Background: Childhood-onset schizophrenia is a rare but severe form of the disorder that is often treatment-refractory. In this study, the efficacy and adverse effects of clozapine and haloperidol were compared for children and adolescents with early-onset schizophrenia. Methods: Twenty-one patients (mean [±SD] age, 14.0±2.3 years) with onset of Diagnostic and Statistical Manual of Mental Disorders, Revised Third Edition-defined schizophrenia that began by age 12 years and who had been nonresponsive to typical neuroleptics participated in the study. Patients were randomized to a 6-week double-blind parallel comparison of clozapine (mean [±SD] final dose, 176±149 mg/d), or haloperidol, (16±8 mg/d). Results: Clozapine was superior to haloperidol on all measures of psychosis (P=.04-.002). Positive and negative symptoms of schizophrenia improved. However, neutropenia and seizures were major concerns. To date, one third of the group has discontinued using clozapine. Conclusions: Clozapine has striking superiority for positive and negative symptoms in treatment-refractory childhood-onset schizophrenia. However, due to possibly increased toxic effects in this pediatric population, close monitoring for adverse events is essential.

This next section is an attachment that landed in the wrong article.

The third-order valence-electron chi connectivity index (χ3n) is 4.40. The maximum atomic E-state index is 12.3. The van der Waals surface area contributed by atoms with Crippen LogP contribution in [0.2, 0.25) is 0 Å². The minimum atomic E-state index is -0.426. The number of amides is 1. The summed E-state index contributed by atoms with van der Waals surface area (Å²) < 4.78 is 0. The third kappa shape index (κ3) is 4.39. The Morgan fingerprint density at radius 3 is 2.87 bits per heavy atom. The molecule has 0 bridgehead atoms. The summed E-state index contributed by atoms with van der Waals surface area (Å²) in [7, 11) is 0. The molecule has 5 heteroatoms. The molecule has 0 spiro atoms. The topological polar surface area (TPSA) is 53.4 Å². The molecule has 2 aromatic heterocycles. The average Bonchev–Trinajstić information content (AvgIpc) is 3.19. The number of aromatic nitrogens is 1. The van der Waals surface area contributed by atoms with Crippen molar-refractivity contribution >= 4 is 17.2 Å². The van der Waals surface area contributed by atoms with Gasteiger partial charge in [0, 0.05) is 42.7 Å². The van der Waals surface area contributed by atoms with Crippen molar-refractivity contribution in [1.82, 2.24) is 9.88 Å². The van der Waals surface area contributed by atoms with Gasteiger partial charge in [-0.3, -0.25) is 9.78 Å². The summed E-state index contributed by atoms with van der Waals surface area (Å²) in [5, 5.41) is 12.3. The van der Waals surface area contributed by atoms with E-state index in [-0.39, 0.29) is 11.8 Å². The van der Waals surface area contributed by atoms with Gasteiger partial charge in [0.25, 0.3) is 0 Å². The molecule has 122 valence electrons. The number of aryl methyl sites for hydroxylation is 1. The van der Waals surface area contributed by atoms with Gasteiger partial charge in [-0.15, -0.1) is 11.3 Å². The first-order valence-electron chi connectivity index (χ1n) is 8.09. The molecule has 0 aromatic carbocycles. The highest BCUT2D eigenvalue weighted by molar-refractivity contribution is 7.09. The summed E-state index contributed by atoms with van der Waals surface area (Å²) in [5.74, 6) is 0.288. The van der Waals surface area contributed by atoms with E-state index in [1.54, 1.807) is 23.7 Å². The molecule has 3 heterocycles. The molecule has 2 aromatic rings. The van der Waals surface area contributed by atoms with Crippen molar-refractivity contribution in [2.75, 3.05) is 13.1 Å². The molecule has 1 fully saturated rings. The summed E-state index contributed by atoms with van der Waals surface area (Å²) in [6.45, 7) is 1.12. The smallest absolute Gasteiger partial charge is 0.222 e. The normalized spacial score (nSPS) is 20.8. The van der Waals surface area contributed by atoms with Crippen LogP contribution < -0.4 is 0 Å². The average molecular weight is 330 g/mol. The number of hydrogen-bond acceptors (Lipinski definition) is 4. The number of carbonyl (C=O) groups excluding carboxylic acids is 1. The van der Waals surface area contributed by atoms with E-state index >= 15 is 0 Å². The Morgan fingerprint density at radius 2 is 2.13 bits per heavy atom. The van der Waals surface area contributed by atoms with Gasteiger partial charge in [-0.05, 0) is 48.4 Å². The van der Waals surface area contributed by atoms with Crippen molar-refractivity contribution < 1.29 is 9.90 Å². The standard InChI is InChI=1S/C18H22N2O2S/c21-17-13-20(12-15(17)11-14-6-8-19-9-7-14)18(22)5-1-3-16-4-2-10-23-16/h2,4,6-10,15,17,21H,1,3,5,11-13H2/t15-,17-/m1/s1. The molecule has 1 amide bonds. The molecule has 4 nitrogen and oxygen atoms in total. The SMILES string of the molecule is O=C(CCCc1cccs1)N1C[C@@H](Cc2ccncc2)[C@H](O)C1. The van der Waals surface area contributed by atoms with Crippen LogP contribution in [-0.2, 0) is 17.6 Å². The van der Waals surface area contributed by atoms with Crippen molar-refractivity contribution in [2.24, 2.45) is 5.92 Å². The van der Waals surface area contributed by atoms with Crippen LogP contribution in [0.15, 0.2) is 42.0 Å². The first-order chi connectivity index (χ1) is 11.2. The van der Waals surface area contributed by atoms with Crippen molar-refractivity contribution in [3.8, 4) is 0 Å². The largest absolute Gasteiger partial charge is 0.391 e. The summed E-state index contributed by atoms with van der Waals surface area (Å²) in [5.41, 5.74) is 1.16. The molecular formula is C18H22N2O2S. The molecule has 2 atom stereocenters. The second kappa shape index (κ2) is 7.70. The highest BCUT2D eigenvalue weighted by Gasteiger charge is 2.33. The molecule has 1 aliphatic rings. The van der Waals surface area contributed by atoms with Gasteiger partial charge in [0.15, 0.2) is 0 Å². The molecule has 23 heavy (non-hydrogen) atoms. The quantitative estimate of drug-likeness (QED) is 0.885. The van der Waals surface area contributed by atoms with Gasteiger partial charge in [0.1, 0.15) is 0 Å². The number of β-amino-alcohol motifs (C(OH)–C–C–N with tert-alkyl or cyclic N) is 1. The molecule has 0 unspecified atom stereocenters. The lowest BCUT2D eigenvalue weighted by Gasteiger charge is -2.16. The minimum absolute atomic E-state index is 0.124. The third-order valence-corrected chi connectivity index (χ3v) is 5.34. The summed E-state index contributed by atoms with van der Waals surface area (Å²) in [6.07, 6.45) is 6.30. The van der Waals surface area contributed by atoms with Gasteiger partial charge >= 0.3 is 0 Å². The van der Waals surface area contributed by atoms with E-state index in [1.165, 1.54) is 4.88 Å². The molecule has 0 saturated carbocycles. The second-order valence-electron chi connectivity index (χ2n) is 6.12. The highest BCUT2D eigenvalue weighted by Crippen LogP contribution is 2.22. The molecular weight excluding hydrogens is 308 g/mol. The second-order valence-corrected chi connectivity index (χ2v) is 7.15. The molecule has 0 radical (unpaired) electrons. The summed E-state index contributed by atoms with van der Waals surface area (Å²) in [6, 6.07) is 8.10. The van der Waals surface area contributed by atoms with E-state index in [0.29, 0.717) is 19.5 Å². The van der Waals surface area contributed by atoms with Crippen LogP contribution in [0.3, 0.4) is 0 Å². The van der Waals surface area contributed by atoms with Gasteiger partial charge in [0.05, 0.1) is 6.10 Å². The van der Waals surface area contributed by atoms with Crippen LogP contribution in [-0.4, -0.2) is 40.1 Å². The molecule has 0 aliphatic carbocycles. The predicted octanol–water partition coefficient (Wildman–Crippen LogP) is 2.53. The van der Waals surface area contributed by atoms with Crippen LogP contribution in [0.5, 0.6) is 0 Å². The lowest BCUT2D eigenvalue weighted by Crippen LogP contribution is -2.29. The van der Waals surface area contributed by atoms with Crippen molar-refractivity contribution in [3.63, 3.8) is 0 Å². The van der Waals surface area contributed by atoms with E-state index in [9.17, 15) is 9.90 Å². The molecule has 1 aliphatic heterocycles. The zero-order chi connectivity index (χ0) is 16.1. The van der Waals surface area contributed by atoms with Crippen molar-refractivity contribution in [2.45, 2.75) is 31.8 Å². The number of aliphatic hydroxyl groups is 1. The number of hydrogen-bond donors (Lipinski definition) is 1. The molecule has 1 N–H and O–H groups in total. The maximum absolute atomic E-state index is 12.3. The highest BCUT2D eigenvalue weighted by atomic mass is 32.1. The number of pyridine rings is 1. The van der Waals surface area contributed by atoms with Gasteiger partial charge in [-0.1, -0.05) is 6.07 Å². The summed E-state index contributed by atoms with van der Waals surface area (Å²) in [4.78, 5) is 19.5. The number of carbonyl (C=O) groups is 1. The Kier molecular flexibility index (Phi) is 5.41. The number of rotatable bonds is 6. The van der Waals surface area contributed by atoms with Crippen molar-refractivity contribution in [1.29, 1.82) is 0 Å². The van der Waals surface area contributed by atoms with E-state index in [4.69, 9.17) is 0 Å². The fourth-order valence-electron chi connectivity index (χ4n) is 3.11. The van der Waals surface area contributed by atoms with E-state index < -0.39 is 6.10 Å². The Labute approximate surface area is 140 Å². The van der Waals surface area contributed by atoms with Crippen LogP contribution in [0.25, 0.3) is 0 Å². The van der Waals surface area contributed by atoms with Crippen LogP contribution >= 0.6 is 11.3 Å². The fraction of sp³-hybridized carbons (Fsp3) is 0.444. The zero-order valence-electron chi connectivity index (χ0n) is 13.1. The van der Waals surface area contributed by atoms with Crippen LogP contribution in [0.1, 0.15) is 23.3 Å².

|Original language||English (US)|
|Number of pages||8|
|Journal||Archives of General Psychiatry|
|State||Published - Jan 1 1996|